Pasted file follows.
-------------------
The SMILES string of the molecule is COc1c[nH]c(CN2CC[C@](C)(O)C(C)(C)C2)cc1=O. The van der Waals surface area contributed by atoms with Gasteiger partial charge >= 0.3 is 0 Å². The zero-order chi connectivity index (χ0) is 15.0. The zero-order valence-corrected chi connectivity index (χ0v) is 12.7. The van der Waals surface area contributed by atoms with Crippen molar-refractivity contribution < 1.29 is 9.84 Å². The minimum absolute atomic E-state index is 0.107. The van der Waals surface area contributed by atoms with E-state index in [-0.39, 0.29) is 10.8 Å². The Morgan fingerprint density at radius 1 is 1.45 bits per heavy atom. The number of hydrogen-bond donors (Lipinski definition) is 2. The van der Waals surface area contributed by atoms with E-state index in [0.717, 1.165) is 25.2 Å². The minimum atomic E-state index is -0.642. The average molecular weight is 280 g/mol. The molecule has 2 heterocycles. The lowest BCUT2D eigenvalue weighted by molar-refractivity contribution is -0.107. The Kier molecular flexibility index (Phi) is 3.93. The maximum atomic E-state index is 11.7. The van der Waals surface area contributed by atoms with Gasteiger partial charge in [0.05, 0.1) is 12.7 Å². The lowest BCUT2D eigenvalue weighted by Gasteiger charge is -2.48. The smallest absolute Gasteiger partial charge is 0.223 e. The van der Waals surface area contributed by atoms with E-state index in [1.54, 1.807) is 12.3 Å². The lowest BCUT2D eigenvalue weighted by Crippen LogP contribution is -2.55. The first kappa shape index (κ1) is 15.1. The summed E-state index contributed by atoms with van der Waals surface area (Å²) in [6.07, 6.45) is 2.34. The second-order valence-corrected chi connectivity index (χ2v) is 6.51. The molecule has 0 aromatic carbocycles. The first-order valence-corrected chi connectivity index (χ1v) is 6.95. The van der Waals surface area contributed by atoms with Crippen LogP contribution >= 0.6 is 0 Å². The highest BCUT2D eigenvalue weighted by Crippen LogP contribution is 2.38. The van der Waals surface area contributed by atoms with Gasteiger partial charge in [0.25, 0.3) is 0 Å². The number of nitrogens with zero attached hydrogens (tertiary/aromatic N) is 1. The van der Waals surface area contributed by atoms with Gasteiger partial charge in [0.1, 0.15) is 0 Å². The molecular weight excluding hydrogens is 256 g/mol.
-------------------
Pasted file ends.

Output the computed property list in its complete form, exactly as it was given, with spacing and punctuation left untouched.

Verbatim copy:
The SMILES string of the molecule is COc1c[nH]c(CN2CC[C@](C)(O)C(C)(C)C2)cc1=O. The van der Waals surface area contributed by atoms with Gasteiger partial charge >= 0.3 is 0 Å². The zero-order chi connectivity index (χ0) is 15.0. The zero-order valence-corrected chi connectivity index (χ0v) is 12.7. The van der Waals surface area contributed by atoms with Crippen molar-refractivity contribution < 1.29 is 9.84 Å². The minimum absolute atomic E-state index is 0.107. The van der Waals surface area contributed by atoms with E-state index in [-0.39, 0.29) is 10.8 Å². The Morgan fingerprint density at radius 1 is 1.45 bits per heavy atom. The number of hydrogen-bond donors (Lipinski definition) is 2. The van der Waals surface area contributed by atoms with E-state index in [0.717, 1.165) is 25.2 Å². The minimum atomic E-state index is -0.642. The average molecular weight is 280 g/mol. The molecule has 2 heterocycles. The lowest BCUT2D eigenvalue weighted by molar-refractivity contribution is -0.107. The Kier molecular flexibility index (Phi) is 3.93. The maximum atomic E-state index is 11.7. The van der Waals surface area contributed by atoms with Gasteiger partial charge in [0.05, 0.1) is 12.7 Å². The lowest BCUT2D eigenvalue weighted by Gasteiger charge is -2.48. The smallest absolute Gasteiger partial charge is 0.223 e. The van der Waals surface area contributed by atoms with E-state index in [1.54, 1.807) is 12.3 Å². The lowest BCUT2D eigenvalue weighted by Crippen LogP contribution is -2.55. The first kappa shape index (κ1) is 15.1. The summed E-state index contributed by atoms with van der Waals surface area (Å²) in [6.07, 6.45) is 2.34. The second-order valence-corrected chi connectivity index (χ2v) is 6.51. The molecule has 0 aromatic carbocycles. The first-order valence-corrected chi connectivity index (χ1v) is 6.95. The van der Waals surface area contributed by atoms with Crippen LogP contribution >= 0.6 is 0 Å². The highest BCUT2D eigenvalue weighted by Crippen LogP contribution is 2.38. The van der Waals surface area contributed by atoms with Gasteiger partial charge in [0.25, 0.3) is 0 Å². The number of nitrogens with zero attached hydrogens (tertiary/aromatic N) is 1. The van der Waals surface area contributed by atoms with Gasteiger partial charge in [0.1, 0.15) is 0 Å². The molecular weight excluding hydrogens is 256 g/mol.